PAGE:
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    November 16

  • 10:54 AM

Barbados record

shadiasimpson, shadiasimpson@nationnews.com

Added 19 August 2013

bolt0819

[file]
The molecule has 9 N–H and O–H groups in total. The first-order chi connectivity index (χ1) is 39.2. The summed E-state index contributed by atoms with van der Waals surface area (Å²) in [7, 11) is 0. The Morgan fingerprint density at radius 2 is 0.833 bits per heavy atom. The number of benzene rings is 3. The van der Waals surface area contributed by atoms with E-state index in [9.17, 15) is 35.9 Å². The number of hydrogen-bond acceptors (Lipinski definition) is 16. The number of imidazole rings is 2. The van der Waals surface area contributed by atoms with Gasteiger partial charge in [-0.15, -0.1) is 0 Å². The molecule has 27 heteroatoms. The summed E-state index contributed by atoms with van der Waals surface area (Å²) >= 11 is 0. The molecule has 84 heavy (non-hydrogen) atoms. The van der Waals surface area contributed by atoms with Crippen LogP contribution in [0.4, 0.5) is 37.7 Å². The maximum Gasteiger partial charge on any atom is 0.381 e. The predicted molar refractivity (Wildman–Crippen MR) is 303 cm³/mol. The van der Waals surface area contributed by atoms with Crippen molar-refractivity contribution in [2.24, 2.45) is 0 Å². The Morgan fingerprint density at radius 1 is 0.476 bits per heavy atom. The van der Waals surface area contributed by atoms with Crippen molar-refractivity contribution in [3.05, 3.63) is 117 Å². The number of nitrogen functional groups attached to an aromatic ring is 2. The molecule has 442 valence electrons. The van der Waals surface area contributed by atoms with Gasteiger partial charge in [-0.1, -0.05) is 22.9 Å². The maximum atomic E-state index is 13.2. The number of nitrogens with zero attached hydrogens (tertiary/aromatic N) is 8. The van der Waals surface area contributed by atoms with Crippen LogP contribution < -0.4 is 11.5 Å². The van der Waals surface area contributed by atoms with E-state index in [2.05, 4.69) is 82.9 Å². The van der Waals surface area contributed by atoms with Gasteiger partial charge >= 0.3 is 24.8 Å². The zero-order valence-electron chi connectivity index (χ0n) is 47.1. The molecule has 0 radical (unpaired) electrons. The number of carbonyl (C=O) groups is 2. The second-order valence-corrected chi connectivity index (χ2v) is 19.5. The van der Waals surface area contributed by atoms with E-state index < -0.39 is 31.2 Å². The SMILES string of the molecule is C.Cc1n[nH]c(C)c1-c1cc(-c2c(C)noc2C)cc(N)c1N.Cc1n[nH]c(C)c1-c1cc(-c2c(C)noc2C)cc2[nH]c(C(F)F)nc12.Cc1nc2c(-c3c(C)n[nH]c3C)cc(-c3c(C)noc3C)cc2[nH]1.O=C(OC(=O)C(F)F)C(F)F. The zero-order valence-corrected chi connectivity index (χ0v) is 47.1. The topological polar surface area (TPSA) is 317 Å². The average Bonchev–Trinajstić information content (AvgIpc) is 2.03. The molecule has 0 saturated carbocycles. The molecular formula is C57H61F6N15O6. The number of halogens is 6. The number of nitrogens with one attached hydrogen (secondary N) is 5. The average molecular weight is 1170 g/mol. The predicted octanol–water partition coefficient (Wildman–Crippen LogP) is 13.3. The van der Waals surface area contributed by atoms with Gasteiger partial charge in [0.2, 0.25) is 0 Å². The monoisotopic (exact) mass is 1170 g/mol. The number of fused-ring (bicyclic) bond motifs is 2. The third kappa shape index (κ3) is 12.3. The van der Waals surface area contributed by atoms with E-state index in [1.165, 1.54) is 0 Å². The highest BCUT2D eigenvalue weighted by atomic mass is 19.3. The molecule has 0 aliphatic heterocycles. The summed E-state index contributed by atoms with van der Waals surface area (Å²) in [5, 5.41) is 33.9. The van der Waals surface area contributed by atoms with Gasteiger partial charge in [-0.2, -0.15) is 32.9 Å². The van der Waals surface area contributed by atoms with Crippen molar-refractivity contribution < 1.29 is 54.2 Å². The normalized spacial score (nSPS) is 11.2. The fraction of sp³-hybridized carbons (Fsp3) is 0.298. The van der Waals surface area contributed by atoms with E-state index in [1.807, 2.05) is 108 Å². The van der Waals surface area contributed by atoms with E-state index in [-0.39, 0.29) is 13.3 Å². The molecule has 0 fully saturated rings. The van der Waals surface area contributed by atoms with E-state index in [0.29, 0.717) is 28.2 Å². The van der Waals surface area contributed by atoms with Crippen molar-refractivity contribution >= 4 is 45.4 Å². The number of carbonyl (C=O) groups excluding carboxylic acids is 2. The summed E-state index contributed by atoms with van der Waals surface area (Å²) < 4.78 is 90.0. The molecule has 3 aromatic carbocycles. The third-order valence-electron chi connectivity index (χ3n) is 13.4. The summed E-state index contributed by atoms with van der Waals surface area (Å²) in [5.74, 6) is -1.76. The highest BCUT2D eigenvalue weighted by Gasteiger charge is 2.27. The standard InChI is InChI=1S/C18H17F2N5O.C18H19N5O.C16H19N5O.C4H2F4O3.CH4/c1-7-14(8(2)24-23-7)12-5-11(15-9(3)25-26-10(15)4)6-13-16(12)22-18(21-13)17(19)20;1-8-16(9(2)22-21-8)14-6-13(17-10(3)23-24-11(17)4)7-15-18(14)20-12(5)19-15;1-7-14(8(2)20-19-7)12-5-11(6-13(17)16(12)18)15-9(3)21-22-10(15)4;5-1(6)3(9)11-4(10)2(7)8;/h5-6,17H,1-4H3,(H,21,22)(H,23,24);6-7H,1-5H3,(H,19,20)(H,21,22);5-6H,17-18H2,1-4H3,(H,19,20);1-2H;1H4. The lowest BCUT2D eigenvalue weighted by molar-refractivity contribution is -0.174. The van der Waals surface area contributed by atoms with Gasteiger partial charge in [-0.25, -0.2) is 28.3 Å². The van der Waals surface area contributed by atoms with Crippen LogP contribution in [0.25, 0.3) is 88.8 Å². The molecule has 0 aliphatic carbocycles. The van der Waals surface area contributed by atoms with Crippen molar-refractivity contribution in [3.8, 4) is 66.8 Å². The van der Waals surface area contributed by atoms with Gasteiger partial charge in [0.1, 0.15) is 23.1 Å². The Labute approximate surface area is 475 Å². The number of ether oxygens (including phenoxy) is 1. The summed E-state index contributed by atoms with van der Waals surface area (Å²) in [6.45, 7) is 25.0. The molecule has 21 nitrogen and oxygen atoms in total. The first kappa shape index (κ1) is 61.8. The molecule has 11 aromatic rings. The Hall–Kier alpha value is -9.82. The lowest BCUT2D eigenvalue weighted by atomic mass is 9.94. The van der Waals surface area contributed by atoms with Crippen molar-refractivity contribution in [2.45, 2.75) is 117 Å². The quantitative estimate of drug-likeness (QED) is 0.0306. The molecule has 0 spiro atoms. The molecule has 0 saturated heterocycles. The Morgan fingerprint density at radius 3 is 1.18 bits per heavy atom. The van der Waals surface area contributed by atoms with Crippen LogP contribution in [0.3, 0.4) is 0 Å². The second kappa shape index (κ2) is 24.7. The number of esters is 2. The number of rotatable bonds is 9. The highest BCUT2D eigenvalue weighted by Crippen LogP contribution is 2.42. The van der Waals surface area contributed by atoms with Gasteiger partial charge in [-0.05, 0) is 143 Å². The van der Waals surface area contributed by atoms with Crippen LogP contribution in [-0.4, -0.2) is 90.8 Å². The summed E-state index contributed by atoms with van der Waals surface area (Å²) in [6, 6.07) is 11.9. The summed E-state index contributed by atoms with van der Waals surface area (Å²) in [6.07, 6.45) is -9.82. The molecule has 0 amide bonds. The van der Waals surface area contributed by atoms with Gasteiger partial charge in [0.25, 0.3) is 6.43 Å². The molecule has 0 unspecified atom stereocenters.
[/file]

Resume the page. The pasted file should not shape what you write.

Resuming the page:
MOSCOW – Barbados set a new national record in the men’s 4x100 metres relay yesterday even as neighbours Jamaica closed the 14th IAAF World Athletics Championships in fine style, winning the final two events. Joined this time by 100 metres semi-finalist Ramon Gittens on anchor, the team of Andrew Hinds, Levi Cadogan and Shane Brathwaite crossed the finish in 38.94 seconds, to finish fourth in their heat, missing out on a place in the final. It replaced the mark of 39.18 seconds set last month at the Central American and Caribbean Senior Championships in Mexico which had Nicholas Deshong leading off and Hinds anchoring. The Bahamas also set a new national record of 38.70 seconds and St Kitts did 38.58, also missing out on the final. Meanwhile, Jamaica’s Shelly-Ann Fraser-Pryce, who anchored the women’s 4x100m relay team in a championship and national record 41.29 seconds, will return home with three gold medals, a first for a Caribbean woman. She had earlier won the 100m in 10.71 and 200m in 22.17. However, Usain Bolt, track and field’s biggest star, brought things to a fitting end by anchoring Jamaica to a 37.36 second-clocking in the men’s 4x100m. Jamaica, without Michael Fraser and Yohan Blake – members of last year’s world record-breaking team (36.84) – were expected to face stiff competition from the United States, but Kemar Bailey-Cole and Nickel Ashmeade, the replacements, handled themselves very well. Nesta Carter gave Jamaica the expected start before Bailey-Cole took care of Mike Rodgers on the backstretch. Ashmeade held things together on the curve, and even though the United States fumbled with Rakieem Salaam and Justin Gatlin on the final exchange, no one could have stopped Bolt, the king of sprinting. Gatlin tried, but only to ensure Americans stayed within the medals – silver in 37.66. Canada took the bronze with 37.92 after Britain were disqualified for a takeover outside the zone. Trinidad and Tobago were seventh in 38.57. In the women’s 4x100m final, the Jamaican quartet, considered the weakest on paper in the last 10 years, delivered like no other teams before in the country’s track and field history. Carrie Russell and Schillonie Calvert, who both got onto the team because of suspension to top sprinters Veronica Campbell-Brown and Sherone Simpson, were superb on the final day of the championships. Russell was very quick out of the blocks and destroyed American Jeneba Tarmoh before leaving Kerron Stewart to take good care of Alexander Anderson of the US on the backstretch. Stewart’s lead forced Anderson and  Gardener of Britain to fumble the baton exchange, which allowed Calvert to open the gap. By the time Fraser-Pryce collected the baton, she was basically alone. She took her team across the line some 14 metres ahead of nearest rivals France (42.73) who were later disqualified, and United States, anchored by Octavious Freeman (42.75). The United States were belatedly awarded silver and Britain got the bronze with 42.87. Jamaica’s time is the second fastest on the world’s all-time list, only behind the 40.82, done by the US last year to win at the London Olympic Games. Jamaica were the best placed Caribbean team with six gold, two silver and one bronze medal, for third in the overall standings behind Russia (7-4-6) and US (6-14-5). Trinidad and Tobago were the only other English-speaking Caribbean team to win a medal, gold from Jehue Gordon in the men’s 400m hurdles. (CMC/SAT)

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